Title: At Any Price
Year: 2012
Genre: Drama, Sport, Thriller
Play time: 1h 45min
Director: Ramin Bahrani
Screenwriters:  Ramin Bahrani, Hallie Elizabeth Newton
Starring: Dennis Quaid, Zac Efron, Kim Dickens

Screened at the 2012 Telluride Film Festival.

In his gushing introduction before the Telluride screening of At Any Price, director Ramin Bahrani referenced Willy Loman. Big talk, but Death of a Salesman is indeed the perfect lens through which to watch this classical American tragedy about the march of progress bearing down on stalwarts of the old guard. Constructed around several trusty Hollywood formulas, the film is an easy, enchanting sit, but it’s also much trickier and more intricate than the early reviews are suggesting. These characters grew up chasing the American Dream, but the American Dream has turned its back on them — and the entire film is set in its shadow.

The geographical setting is Iowa, where Henry Whipple’s family farm and seed-selling business is fighting for its life. Henry (Dennis Quaid) is an old-fashioned smooth-talker who instructs his glum son Dean (Zac Efron) – an aspiring stock car racer who has little interest in his father’s trade – that “people like winners,” so chin up. In one of the first scenes, Henry and his wife Irene (Kim Dickens) are literally rolling out the red carpet for Dean’s older brother Grant, the local football hero who’s supposed to be coming back from college, but a postcard announces that Grant’s chosen to go backpacking through Argentina instead. Liberty Seeds – the thinly-veiled stand-in for Monsanto whose product Henry hawks to fellow farmers, as well as plants on his own land – is instructing Henry and small farmers like him to “expand or die,” while a glad-handing, tie-wearing salesman (Clancy Brown) horns in on his territory.

We watch the Whipples’ world close in on them. Dean turns to robbery to fuel his NASCAR ambitions, which he sees as his ticket out of Iowa. Henry fools around with a younger woman (Heather Graham) while his seed business hemorrhages customers, and Liberty opens an investigation into the possibility that he is cleaning and reusing its product. (Growers sign contracts obligating themselves to buy seeds anew each year, on pain of a lawsuit and probable bankruptcy.) Henry’s father implores him not to destroy what two generations before him worked to build, and he grows desperate.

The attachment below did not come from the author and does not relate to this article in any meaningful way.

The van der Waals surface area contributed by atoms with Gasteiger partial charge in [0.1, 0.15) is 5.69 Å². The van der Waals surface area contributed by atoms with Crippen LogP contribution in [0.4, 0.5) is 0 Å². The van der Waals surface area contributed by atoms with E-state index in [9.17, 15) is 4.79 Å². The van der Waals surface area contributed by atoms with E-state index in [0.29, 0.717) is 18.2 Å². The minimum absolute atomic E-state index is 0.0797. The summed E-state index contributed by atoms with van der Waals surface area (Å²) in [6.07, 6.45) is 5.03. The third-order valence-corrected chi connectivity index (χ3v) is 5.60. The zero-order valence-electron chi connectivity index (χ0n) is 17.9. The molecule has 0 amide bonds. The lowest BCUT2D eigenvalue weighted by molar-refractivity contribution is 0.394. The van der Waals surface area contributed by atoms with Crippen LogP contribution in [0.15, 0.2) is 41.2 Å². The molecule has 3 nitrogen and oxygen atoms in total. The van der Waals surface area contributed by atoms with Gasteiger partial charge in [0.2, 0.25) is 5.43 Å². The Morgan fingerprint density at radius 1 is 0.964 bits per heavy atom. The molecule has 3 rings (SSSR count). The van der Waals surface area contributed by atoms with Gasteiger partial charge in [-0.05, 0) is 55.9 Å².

At Any Price is direct and straightforward, with a tendency to bluntly verbalize its themes. (Henry laments to his dad the good old days when the Whipples had a small cattle and chicken farm: “Things like this wouldn’t happen those days. Those times were so… simple.”) Some will take this as their cue to dismiss it as heavy-handed and too on-the-nose. There’s no doubt that Bahrani has taken a giant stride toward Hollywood with this film, which bears little resemblance to the subdued Goodbye Solo, and almost none to his earlier slices-of-life Chop Shop and Man Push Cart.

But while At Any Price borrows from some Hollywood conventions, it doesn’t hew to them. Bahrani’s real concern isn’t Dean’s NASCAR quest, or Henry’s seed-selling rivalry, or some of the genre elements that are introduced later. He wants, instead, to convey the shifts that have left the Whipples in the dust. The brave new world they’re facing is all around them, and there’s no escaping it. No amount of charm or sweet talk will get the Liberty Seeds goons to cut Henry a break. Fierce competitors keep nipping at his heels. Giant metal windmills mar the landscape, and key scenes are set to the sound of them oppressively churning in the background.

Though Bahrani may be moving toward the mainstream here, he remains an empathetic, nuanced chronicler of the American working class. He also proves comfortable working with a professional cast and a traditional narrative. His characters are constructed from archetypes, but they come to breathe on their own. Henry’s relationship with his son is particularly rich; Bahrani feints at the cliché of the thoughtless father who tells his dreamer son that he’ll “never make it in the big leagues,” then immediately undercuts it. Quaid is excellent in a big, showy role.

The story heads for a conclusion that’s not nearly as happy as it might seem. Things are only going to get harder for these people. The world that created them is gone, and they can’t get it back, not at any price.

Eugene Novikov

Seeking in movies meaning and reflection in real-time. On the look out for biography, thriller & drama best pieces.

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